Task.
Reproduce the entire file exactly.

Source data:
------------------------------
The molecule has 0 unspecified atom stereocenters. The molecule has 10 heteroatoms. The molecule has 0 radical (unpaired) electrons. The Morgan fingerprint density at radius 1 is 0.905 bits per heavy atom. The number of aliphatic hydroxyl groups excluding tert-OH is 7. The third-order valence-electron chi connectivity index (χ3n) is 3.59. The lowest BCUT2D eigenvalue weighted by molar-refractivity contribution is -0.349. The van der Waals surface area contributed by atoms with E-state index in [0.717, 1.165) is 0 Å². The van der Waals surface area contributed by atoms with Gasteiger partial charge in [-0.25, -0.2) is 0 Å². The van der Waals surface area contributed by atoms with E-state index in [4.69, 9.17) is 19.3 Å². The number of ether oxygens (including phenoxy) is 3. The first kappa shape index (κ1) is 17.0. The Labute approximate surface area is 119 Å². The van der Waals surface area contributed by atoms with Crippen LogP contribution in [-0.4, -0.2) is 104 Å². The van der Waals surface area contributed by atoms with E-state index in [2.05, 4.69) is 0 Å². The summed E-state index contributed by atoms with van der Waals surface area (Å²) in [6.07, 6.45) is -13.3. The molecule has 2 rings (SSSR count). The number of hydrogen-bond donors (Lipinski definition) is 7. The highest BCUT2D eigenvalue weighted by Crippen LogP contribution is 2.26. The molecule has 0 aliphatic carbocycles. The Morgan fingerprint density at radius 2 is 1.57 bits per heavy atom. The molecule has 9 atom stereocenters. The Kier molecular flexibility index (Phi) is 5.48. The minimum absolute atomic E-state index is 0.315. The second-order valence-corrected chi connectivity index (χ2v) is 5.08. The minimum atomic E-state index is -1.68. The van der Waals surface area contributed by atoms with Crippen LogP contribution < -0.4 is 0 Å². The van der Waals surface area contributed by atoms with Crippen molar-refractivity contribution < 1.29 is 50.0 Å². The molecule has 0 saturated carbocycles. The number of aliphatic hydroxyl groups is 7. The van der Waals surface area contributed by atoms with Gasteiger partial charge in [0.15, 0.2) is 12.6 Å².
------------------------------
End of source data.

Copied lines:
The molecule has 0 unspecified atom stereocenters. The molecule has 10 heteroatoms. The molecule has 0 radical (unpaired) electrons. The Morgan fingerprint density at radius 1 is 0.905 bits per heavy atom. The number of aliphatic hydroxyl groups excluding tert-OH is 7. The third-order valence-electron chi connectivity index (χ3n) is 3.59. The lowest BCUT2D eigenvalue weighted by molar-refractivity contribution is -0.349. The van der Waals surface area contributed by atoms with E-state index in [0.717, 1.165) is 0 Å². The van der Waals surface area contributed by atoms with Gasteiger partial charge in [-0.25, -0.2) is 0 Å². The van der Waals surface area contributed by atoms with E-state index in [4.69, 9.17) is 19.3 Å². The number of ether oxygens (including phenoxy) is 3. The first kappa shape index (κ1) is 17.0. The Labute approximate surface area is 119 Å². The van der Waals surface area contributed by atoms with Crippen LogP contribution in [-0.4, -0.2) is 104 Å². The van der Waals surface area contributed by atoms with E-state index in [2.05, 4.69) is 0 Å². The summed E-state index contributed by atoms with van der Waals surface area (Å²) in [6.07, 6.45) is -13.3. The molecule has 2 rings (SSSR count). The number of hydrogen-bond donors (Lipinski definition) is 7. The highest BCUT2D eigenvalue weighted by Crippen LogP contribution is 2.26. The molecule has 0 aliphatic carbocycles. The Morgan fingerprint density at radius 2 is 1.57 bits per heavy atom. The molecule has 9 atom stereocenters. The Kier molecular flexibility index (Phi) is 5.48. The minimum absolute atomic E-state index is 0.315. The second-order valence-corrected chi connectivity index (χ2v) is 5.08. The minimum atomic E-state index is -1.68. The van der Waals surface area contributed by atoms with Crippen LogP contribution < -0.4 is 0 Å². The van der Waals surface area contributed by atoms with Crippen molar-refractivity contribution < 1.29 is 50.0 Å². The molecule has 0 saturated carbocycles. The number of aliphatic hydroxyl groups is 7. The van der Waals surface area contributed by atoms with Gasteiger partial charge in [0.15, 0.2) is 12.6 Å².